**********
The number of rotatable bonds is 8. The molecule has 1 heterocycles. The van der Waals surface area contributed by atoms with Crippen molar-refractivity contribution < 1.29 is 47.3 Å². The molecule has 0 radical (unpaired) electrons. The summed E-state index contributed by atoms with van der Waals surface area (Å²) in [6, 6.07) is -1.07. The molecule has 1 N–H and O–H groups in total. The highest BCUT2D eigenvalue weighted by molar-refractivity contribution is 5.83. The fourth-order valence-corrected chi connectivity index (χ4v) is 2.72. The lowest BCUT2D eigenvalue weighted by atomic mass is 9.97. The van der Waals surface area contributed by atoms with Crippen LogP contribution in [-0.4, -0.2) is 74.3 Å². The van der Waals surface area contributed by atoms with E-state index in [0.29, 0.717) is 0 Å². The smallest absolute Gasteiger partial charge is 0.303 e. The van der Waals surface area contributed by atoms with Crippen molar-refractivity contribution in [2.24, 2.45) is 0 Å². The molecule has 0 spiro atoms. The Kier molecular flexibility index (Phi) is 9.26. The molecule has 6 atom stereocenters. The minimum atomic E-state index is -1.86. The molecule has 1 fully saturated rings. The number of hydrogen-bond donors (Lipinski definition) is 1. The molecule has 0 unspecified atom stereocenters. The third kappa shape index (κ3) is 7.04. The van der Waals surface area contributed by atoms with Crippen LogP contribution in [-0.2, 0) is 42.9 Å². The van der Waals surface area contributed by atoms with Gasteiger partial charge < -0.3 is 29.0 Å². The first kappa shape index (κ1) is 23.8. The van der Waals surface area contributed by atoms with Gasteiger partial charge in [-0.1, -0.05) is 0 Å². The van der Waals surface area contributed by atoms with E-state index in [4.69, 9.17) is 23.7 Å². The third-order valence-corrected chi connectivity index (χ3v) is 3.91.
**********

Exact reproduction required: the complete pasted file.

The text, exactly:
The number of rotatable bonds is 8. The molecule has 1 heterocycles. The van der Waals surface area contributed by atoms with Crippen molar-refractivity contribution < 1.29 is 47.3 Å². The molecule has 0 radical (unpaired) electrons. The summed E-state index contributed by atoms with van der Waals surface area (Å²) in [6, 6.07) is -1.07. The molecule has 1 N–H and O–H groups in total. The highest BCUT2D eigenvalue weighted by molar-refractivity contribution is 5.83. The fourth-order valence-corrected chi connectivity index (χ4v) is 2.72. The lowest BCUT2D eigenvalue weighted by atomic mass is 9.97. The van der Waals surface area contributed by atoms with Crippen LogP contribution in [-0.4, -0.2) is 74.3 Å². The van der Waals surface area contributed by atoms with E-state index in [0.29, 0.717) is 0 Å². The smallest absolute Gasteiger partial charge is 0.303 e. The van der Waals surface area contributed by atoms with Crippen molar-refractivity contribution in [2.24, 2.45) is 0 Å². The molecule has 0 spiro atoms. The Kier molecular flexibility index (Phi) is 9.26. The molecule has 6 atom stereocenters. The minimum atomic E-state index is -1.86. The molecule has 1 fully saturated rings. The number of hydrogen-bond donors (Lipinski definition) is 1. The molecule has 0 unspecified atom stereocenters. The third kappa shape index (κ3) is 7.04. The van der Waals surface area contributed by atoms with Crippen LogP contribution in [-0.2, 0) is 42.9 Å². The van der Waals surface area contributed by atoms with Gasteiger partial charge < -0.3 is 29.0 Å². The first kappa shape index (κ1) is 23.8. The van der Waals surface area contributed by atoms with Gasteiger partial charge in [-0.1, -0.05) is 0 Å². The van der Waals surface area contributed by atoms with E-state index in [4.69, 9.17) is 23.7 Å². The third-order valence-corrected chi connectivity index (χ3v) is 3.91.